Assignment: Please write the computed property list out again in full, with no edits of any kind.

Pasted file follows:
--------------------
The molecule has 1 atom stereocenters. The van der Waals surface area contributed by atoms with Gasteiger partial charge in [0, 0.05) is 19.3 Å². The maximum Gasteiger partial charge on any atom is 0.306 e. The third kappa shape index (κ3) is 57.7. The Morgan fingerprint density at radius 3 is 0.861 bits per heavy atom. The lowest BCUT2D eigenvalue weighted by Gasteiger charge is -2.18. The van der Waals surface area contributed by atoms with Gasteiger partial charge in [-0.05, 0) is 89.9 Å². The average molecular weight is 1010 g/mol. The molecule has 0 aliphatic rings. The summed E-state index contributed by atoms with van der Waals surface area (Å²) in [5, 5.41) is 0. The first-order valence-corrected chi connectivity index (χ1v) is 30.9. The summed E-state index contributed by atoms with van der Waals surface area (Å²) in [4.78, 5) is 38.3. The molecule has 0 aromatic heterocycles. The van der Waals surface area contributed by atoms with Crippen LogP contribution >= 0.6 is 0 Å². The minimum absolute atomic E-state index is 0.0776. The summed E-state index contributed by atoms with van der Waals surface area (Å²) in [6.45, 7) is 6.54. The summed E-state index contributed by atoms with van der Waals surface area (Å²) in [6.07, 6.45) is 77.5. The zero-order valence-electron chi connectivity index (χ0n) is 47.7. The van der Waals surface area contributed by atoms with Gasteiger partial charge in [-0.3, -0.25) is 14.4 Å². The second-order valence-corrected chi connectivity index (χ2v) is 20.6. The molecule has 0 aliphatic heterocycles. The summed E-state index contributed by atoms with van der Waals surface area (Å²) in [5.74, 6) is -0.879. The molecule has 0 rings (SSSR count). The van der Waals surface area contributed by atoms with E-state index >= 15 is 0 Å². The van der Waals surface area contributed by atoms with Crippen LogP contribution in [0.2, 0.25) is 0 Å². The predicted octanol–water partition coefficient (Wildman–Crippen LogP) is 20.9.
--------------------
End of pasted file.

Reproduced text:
The molecule has 1 atom stereocenters. The van der Waals surface area contributed by atoms with Gasteiger partial charge in [0, 0.05) is 19.3 Å². The maximum Gasteiger partial charge on any atom is 0.306 e. The third kappa shape index (κ3) is 57.7. The Morgan fingerprint density at radius 3 is 0.861 bits per heavy atom. The lowest BCUT2D eigenvalue weighted by Gasteiger charge is -2.18. The van der Waals surface area contributed by atoms with Gasteiger partial charge in [-0.05, 0) is 89.9 Å². The average molecular weight is 1010 g/mol. The molecule has 0 aliphatic rings. The summed E-state index contributed by atoms with van der Waals surface area (Å²) in [5, 5.41) is 0. The first-order valence-corrected chi connectivity index (χ1v) is 30.9. The summed E-state index contributed by atoms with van der Waals surface area (Å²) in [4.78, 5) is 38.3. The molecule has 0 aromatic heterocycles. The van der Waals surface area contributed by atoms with Crippen LogP contribution >= 0.6 is 0 Å². The minimum absolute atomic E-state index is 0.0776. The summed E-state index contributed by atoms with van der Waals surface area (Å²) in [6.45, 7) is 6.54. The summed E-state index contributed by atoms with van der Waals surface area (Å²) in [6.07, 6.45) is 77.5. The zero-order valence-electron chi connectivity index (χ0n) is 47.7. The van der Waals surface area contributed by atoms with Gasteiger partial charge in [-0.3, -0.25) is 14.4 Å². The second-order valence-corrected chi connectivity index (χ2v) is 20.6. The molecule has 0 aliphatic heterocycles. The summed E-state index contributed by atoms with van der Waals surface area (Å²) in [5.74, 6) is -0.879. The molecule has 0 rings (SSSR count). The van der Waals surface area contributed by atoms with E-state index >= 15 is 0 Å². The van der Waals surface area contributed by atoms with Crippen LogP contribution in [0.2, 0.25) is 0 Å². The predicted octanol–water partition coefficient (Wildman–Crippen LogP) is 20.9.